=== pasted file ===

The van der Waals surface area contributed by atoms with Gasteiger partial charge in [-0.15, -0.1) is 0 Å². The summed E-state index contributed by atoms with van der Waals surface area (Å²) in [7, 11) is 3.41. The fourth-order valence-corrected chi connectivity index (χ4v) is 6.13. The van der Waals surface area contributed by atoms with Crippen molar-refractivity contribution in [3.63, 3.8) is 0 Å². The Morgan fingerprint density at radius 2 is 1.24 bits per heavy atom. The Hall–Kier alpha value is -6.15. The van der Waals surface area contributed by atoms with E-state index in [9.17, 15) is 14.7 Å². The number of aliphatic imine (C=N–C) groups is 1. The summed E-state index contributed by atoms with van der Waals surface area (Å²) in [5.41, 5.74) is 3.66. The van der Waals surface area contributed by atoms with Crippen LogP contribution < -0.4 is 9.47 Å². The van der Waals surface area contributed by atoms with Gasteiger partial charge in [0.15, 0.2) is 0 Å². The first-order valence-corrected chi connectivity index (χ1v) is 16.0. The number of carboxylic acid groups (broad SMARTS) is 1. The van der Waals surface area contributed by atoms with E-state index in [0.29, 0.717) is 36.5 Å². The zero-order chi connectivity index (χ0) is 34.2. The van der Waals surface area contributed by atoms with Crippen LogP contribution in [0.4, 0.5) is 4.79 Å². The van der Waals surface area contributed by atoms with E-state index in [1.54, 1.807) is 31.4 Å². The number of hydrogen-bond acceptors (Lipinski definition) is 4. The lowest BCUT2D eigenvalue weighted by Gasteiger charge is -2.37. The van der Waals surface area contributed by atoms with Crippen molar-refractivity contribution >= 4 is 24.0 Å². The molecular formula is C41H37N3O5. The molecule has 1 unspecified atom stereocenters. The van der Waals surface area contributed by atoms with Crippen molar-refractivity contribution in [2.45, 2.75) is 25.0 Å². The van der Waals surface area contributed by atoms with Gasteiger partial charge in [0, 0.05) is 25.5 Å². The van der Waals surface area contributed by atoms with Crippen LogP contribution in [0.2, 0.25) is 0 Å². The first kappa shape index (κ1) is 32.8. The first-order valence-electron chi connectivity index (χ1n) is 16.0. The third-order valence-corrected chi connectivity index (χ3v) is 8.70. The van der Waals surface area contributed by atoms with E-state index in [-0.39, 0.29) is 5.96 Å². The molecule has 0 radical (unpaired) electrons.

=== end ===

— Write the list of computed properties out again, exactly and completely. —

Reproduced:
The van der Waals surface area contributed by atoms with Gasteiger partial charge in [-0.15, -0.1) is 0 Å². The summed E-state index contributed by atoms with van der Waals surface area (Å²) in [7, 11) is 3.41. The fourth-order valence-corrected chi connectivity index (χ4v) is 6.13. The van der Waals surface area contributed by atoms with Crippen molar-refractivity contribution in [3.63, 3.8) is 0 Å². The Morgan fingerprint density at radius 2 is 1.24 bits per heavy atom. The Hall–Kier alpha value is -6.15. The van der Waals surface area contributed by atoms with E-state index in [9.17, 15) is 14.7 Å². The number of aliphatic imine (C=N–C) groups is 1. The summed E-state index contributed by atoms with van der Waals surface area (Å²) in [5.41, 5.74) is 3.66. The van der Waals surface area contributed by atoms with Crippen LogP contribution < -0.4 is 9.47 Å². The van der Waals surface area contributed by atoms with Gasteiger partial charge in [0.15, 0.2) is 0 Å². The first-order valence-corrected chi connectivity index (χ1v) is 16.0. The number of carboxylic acid groups (broad SMARTS) is 1. The van der Waals surface area contributed by atoms with E-state index in [0.29, 0.717) is 36.5 Å². The zero-order chi connectivity index (χ0) is 34.2. The van der Waals surface area contributed by atoms with Crippen LogP contribution in [0.4, 0.5) is 4.79 Å². The van der Waals surface area contributed by atoms with E-state index in [1.54, 1.807) is 31.4 Å². The number of hydrogen-bond acceptors (Lipinski definition) is 4. The lowest BCUT2D eigenvalue weighted by Gasteiger charge is -2.37. The van der Waals surface area contributed by atoms with Crippen molar-refractivity contribution >= 4 is 24.0 Å². The molecular formula is C41H37N3O5. The molecule has 1 unspecified atom stereocenters. The van der Waals surface area contributed by atoms with Crippen molar-refractivity contribution in [2.45, 2.75) is 25.0 Å². The van der Waals surface area contributed by atoms with Gasteiger partial charge in [0, 0.05) is 25.5 Å². The van der Waals surface area contributed by atoms with Crippen LogP contribution in [0.2, 0.25) is 0 Å². The first kappa shape index (κ1) is 32.8. The first-order valence-electron chi connectivity index (χ1n) is 16.0. The third-order valence-corrected chi connectivity index (χ3v) is 8.70. The van der Waals surface area contributed by atoms with E-state index in [-0.39, 0.29) is 5.96 Å². The molecule has 0 radical (unpaired) electrons.